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  • Race Mixing: Black-White Marriage in Postwar America
  • Jenette Wood Crowley
Race Mixing: Black-White Marriage in Postwar America. By Renee C. Romano (Cambridge, MA: Harvard University Press, 2003. xiii plus 368 pp.).

In Race Mixing: Black-White Marriage in Postwar America Renee C. Romano traces the changes that contributed to the erosion of social and cultural hostility towards black-white marriages in the United States following World War II. She persuasively argues that over the past sixty years, the majority of Americans have shifted their positions on interracial marriage from intolerance or ambivalence to tolerance and acceptance. Romano makes her argument by investigating race relations during World War II, the Civil Rights movement, and the rise of black nationalism through the lens of interracial marriage. She gives voice to participants in black-white marriages, their families, and other witnesses of interracial marriage through a wide range of sources including statistics, personal accounts, magazine articles, fictional representations, and examples of high-profile interracial marriages, like that of NAACP executive secretary Walter White to Poppy Cannon in 1949, and that of Dean Rusk's daughter to Guy Smith in 1967.

Romano begins by illustrating how the Second World War forced Americans to think about interracial marriage more than they ever had before. The U.S. armed forces took steps to maintain Jim Crow overseas while at the same time fighting a war against the Nazi ideology of oppression and racism. This irony was not lost on black men who served in Europe, married white women while abroad, and returned stateside where laws made their marriages illegal based on race alone. Romano argues that in the wake of the war "the stage was set for a fundamental reckoning with the status accorded the miscegenation taboo in national political discourse" (43).

According to Romano, many of the black and white Americans who fought for racial equality during the 1950s were ready to include interracial marriage in their vision of a less racist America. Romano argues that though the black community was united in their fight for desegregation, antimiscegenation laws were not chief among their concerns. In part, this was because white segregationists often listed "racial amalgamation" among their top anxieties should schools and other public institutions desegregate. Because they believed it would justify white fears, black and white supporters of integration did not challenge antimiscegenation laws in the South. At the same time, many black leaders believed that maintaining an ambivalent position on interracial marriage would hurt the [End Page 445] overall fight for desegregation. Therefore, at a time when "miscegenation" was still illegal in several states and when whites defended segregation as a guard against racial mixing, "many blacks who supported the cause of integration felt compelled to condemn barriers on interracial marriage" (95).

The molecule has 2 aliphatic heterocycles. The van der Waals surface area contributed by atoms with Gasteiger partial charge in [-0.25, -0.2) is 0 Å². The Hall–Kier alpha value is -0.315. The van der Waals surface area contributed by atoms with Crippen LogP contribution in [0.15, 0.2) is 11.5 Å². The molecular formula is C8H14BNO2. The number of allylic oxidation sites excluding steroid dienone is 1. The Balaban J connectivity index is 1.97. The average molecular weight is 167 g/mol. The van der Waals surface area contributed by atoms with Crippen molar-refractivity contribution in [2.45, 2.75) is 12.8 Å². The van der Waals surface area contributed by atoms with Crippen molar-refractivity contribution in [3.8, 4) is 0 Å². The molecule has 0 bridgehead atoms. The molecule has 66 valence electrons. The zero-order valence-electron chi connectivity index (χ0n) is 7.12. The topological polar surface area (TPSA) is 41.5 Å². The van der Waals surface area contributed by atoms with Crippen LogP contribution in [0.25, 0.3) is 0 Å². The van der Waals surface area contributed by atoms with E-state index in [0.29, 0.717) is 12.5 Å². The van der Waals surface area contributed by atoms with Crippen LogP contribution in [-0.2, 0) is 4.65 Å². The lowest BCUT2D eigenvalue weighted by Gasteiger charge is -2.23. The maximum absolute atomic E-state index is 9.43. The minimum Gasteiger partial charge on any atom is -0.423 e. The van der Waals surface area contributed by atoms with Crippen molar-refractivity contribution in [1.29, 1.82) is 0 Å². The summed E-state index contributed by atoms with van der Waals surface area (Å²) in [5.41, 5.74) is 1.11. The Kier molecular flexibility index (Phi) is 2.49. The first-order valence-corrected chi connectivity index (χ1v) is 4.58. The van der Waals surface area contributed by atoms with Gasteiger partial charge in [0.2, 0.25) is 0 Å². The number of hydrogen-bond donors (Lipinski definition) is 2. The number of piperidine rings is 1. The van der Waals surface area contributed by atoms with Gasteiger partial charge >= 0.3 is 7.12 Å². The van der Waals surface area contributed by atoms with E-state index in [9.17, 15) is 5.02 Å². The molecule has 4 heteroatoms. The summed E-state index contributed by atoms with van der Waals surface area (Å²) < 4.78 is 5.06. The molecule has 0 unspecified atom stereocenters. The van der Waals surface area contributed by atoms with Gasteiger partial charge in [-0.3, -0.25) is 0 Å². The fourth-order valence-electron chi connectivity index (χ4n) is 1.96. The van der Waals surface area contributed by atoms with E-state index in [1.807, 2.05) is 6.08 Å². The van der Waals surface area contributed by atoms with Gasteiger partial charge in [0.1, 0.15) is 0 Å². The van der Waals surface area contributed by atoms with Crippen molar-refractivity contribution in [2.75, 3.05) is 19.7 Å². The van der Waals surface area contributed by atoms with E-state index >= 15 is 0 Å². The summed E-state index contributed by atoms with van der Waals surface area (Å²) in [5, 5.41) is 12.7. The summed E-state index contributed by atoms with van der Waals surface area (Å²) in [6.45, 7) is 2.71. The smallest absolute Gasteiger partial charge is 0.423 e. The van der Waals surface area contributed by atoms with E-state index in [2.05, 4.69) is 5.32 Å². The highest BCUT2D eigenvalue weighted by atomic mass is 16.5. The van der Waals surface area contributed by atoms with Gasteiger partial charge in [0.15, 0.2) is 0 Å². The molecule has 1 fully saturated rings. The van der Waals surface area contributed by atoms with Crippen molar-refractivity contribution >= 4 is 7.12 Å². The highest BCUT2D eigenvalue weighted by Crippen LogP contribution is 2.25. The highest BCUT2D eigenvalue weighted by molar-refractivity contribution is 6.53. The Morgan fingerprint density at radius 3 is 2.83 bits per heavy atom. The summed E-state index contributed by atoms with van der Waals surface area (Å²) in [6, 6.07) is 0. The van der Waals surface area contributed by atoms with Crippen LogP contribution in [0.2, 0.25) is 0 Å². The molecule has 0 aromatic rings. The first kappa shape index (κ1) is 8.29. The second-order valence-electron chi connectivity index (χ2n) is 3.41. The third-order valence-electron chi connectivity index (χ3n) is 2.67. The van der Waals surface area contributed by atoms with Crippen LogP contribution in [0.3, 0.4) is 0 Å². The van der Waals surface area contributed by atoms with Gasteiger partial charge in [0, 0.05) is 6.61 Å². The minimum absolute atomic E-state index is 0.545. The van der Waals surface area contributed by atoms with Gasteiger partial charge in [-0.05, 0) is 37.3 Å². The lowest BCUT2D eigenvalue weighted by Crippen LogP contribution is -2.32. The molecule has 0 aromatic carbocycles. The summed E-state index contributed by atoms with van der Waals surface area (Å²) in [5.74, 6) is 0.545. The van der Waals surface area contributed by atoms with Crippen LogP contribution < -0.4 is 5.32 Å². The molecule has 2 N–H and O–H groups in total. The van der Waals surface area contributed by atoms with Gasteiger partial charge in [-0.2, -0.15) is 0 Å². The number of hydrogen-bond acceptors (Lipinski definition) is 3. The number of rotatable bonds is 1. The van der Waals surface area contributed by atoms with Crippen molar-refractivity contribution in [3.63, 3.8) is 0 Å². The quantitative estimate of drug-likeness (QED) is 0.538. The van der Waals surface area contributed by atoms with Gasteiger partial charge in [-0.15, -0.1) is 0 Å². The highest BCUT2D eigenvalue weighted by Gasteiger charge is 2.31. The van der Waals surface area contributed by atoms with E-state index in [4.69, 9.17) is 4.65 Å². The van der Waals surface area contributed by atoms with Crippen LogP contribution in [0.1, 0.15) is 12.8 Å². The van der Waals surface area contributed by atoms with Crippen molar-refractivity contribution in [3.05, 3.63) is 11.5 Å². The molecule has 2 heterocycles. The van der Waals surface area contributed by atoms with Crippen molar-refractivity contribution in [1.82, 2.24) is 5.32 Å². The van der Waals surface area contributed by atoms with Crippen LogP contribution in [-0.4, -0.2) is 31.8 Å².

Attitudes towards interracial marriage began to radically change during the turbulent 1960s. There was no organized resistance when the Supreme Court ruled in Loving v. Virginia (1967) that antimiscegenation laws were racist to the core and therefore unconstitutional. Most of America accepted the decision as just another gain for the Civil Rights movement. As Romano illustrates, interracial marriage was redefined as "a courageous act of a strong individual able to free him- or herself from rigid racial thinking" (210). Popular movies such as Guess Who's Coming to Dinner represented a public refutation of the long-accepted white position on interracial marriage. Such films showed Americans that interracial marriage could be healthy and "placed whites who opposed interracial relationships in the wrong" (204). At the same time, interracial marriages exemplified the changing gender relations within American families. Romano argues that by the late 1960s, it could no longer be safely assumed that a daughter would ask permission of her father to marry. With several convincing examples Romano explores the anxiety this loss of familial authority caused both black and white American parents. They either had to shift their positions on issues of race when a son or daughter entered an interracial marriage or risk losing their relationship with their child.

At the end of the 1960s and throughout the 1970s, Romano demonstrates that black nationalists altered the meaning of intermarriage by arguing "interracial relationships signaled a...


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pp. 445-447
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